But again, rural Americans shouldn’t be told to wait — they want and need the next-generation networks found in the cities.
It’s time for the FCC to dismiss these misplaced concerns and make clear carriers can move forward with the 5G upgrade.
Another problem is outmoded thinking on how Americans can get mobile broadband.
Since the 1980s, the FCC has limited cellular networks to terrestrial operations. But with the New Space Age dawning, it’s time to heed the words of the late Stephen Hawking: “Remember to look up to stars and not down at your feet.”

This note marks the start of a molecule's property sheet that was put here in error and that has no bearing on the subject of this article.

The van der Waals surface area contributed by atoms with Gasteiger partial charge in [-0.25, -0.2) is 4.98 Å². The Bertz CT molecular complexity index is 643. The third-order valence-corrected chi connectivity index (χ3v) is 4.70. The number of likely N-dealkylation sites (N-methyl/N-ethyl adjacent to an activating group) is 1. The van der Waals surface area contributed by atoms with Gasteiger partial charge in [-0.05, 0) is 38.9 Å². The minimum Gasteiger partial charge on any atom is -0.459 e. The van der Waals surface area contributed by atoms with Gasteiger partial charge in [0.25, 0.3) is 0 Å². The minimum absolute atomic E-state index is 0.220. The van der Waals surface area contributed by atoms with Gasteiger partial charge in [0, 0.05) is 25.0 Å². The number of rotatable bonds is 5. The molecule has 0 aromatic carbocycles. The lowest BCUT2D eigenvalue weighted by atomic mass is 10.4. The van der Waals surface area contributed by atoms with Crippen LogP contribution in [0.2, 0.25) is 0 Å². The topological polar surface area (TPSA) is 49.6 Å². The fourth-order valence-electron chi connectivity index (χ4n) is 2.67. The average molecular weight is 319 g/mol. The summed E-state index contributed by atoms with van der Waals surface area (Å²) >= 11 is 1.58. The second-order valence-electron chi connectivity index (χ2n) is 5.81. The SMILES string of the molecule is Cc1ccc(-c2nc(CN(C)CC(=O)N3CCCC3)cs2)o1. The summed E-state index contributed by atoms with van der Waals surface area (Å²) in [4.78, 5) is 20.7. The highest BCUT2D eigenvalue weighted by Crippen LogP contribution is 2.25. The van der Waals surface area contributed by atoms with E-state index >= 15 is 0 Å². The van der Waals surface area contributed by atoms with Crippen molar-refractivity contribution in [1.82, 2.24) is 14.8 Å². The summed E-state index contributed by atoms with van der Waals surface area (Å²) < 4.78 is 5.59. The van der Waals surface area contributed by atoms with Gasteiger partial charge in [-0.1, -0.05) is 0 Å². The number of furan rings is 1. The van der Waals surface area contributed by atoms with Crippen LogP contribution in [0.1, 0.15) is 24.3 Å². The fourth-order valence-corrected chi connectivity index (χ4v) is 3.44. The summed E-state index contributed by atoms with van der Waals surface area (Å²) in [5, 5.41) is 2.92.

New American constellations like SpaceX’s Starlink and Amazon’s Kuiper will be offering ubiquitous broadband to rural America. And new entrants like AST SpaceMobile are looking to leverage innovative direct-to-cell satellite technology to bring 5G to rural America.
Move forward with allowing terrestrial licensees to connect the unconnected
The FCC should move forward with allowing terrestrial licensees to connect the unconnected to 5G on their frequencies in partnership with satellite operators.
Letting a satellite reflect a carriers’ signal back to Earth could extend the reach of traditional 5G towers by hundreds of miles at minimal cost.
If the FCC allowed flexible use of wireless rules to allow satellite-provided 5G on their own licensed frequencies, it could bring next-generation mobile broadband to 82 million Americans in short order.
And there’s much more the FCC could do, but all such actions face greater obstacles.